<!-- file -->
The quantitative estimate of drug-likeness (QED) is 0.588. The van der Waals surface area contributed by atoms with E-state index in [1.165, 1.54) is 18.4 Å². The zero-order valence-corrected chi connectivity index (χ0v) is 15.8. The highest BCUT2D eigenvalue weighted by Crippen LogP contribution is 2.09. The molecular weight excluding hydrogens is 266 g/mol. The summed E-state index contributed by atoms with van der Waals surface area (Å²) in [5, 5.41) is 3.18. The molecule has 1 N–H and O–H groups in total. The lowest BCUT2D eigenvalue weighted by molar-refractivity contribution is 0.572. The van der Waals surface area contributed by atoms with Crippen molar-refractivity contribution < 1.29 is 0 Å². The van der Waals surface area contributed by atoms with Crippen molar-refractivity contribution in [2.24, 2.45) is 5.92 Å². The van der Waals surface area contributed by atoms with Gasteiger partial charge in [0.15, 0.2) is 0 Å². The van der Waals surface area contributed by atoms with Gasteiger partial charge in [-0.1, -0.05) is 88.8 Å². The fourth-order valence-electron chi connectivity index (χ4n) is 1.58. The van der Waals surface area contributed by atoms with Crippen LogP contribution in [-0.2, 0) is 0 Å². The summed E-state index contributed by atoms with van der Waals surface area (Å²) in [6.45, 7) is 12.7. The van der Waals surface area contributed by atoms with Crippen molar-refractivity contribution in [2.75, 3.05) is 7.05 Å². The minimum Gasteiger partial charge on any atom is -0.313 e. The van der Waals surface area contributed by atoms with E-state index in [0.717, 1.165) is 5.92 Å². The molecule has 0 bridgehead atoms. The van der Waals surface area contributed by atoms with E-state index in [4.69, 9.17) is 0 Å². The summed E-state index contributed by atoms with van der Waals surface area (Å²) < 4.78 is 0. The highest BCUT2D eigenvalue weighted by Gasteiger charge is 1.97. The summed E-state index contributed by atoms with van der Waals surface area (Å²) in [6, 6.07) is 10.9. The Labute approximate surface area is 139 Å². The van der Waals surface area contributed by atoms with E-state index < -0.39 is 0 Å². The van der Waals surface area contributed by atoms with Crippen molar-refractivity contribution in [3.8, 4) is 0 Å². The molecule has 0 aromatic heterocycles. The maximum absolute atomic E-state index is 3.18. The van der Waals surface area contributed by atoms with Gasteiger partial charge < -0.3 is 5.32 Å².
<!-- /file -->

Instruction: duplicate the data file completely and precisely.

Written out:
The quantitative estimate of drug-likeness (QED) is 0.588. The van der Waals surface area contributed by atoms with E-state index in [1.165, 1.54) is 18.4 Å². The zero-order valence-corrected chi connectivity index (χ0v) is 15.8. The highest BCUT2D eigenvalue weighted by Crippen LogP contribution is 2.09. The molecular weight excluding hydrogens is 266 g/mol. The summed E-state index contributed by atoms with van der Waals surface area (Å²) in [5, 5.41) is 3.18. The molecule has 1 N–H and O–H groups in total. The lowest BCUT2D eigenvalue weighted by molar-refractivity contribution is 0.572. The van der Waals surface area contributed by atoms with Crippen molar-refractivity contribution < 1.29 is 0 Å². The van der Waals surface area contributed by atoms with Crippen molar-refractivity contribution in [2.24, 2.45) is 5.92 Å². The van der Waals surface area contributed by atoms with Gasteiger partial charge in [0.15, 0.2) is 0 Å². The van der Waals surface area contributed by atoms with Gasteiger partial charge in [-0.1, -0.05) is 88.8 Å². The fourth-order valence-electron chi connectivity index (χ4n) is 1.58. The van der Waals surface area contributed by atoms with Crippen LogP contribution in [-0.2, 0) is 0 Å². The summed E-state index contributed by atoms with van der Waals surface area (Å²) in [6.45, 7) is 12.7. The van der Waals surface area contributed by atoms with Crippen molar-refractivity contribution in [2.75, 3.05) is 7.05 Å². The minimum Gasteiger partial charge on any atom is -0.313 e. The van der Waals surface area contributed by atoms with E-state index in [0.717, 1.165) is 5.92 Å². The molecule has 0 bridgehead atoms. The van der Waals surface area contributed by atoms with E-state index in [4.69, 9.17) is 0 Å². The summed E-state index contributed by atoms with van der Waals surface area (Å²) < 4.78 is 0. The highest BCUT2D eigenvalue weighted by Gasteiger charge is 1.97. The summed E-state index contributed by atoms with van der Waals surface area (Å²) in [6, 6.07) is 10.9. The Labute approximate surface area is 139 Å². The van der Waals surface area contributed by atoms with E-state index < -0.39 is 0 Å². The van der Waals surface area contributed by atoms with Crippen molar-refractivity contribution in [3.8, 4) is 0 Å². The molecule has 0 aromatic heterocycles. The maximum absolute atomic E-state index is 3.18. The van der Waals surface area contributed by atoms with Gasteiger partial charge < -0.3 is 5.32 Å².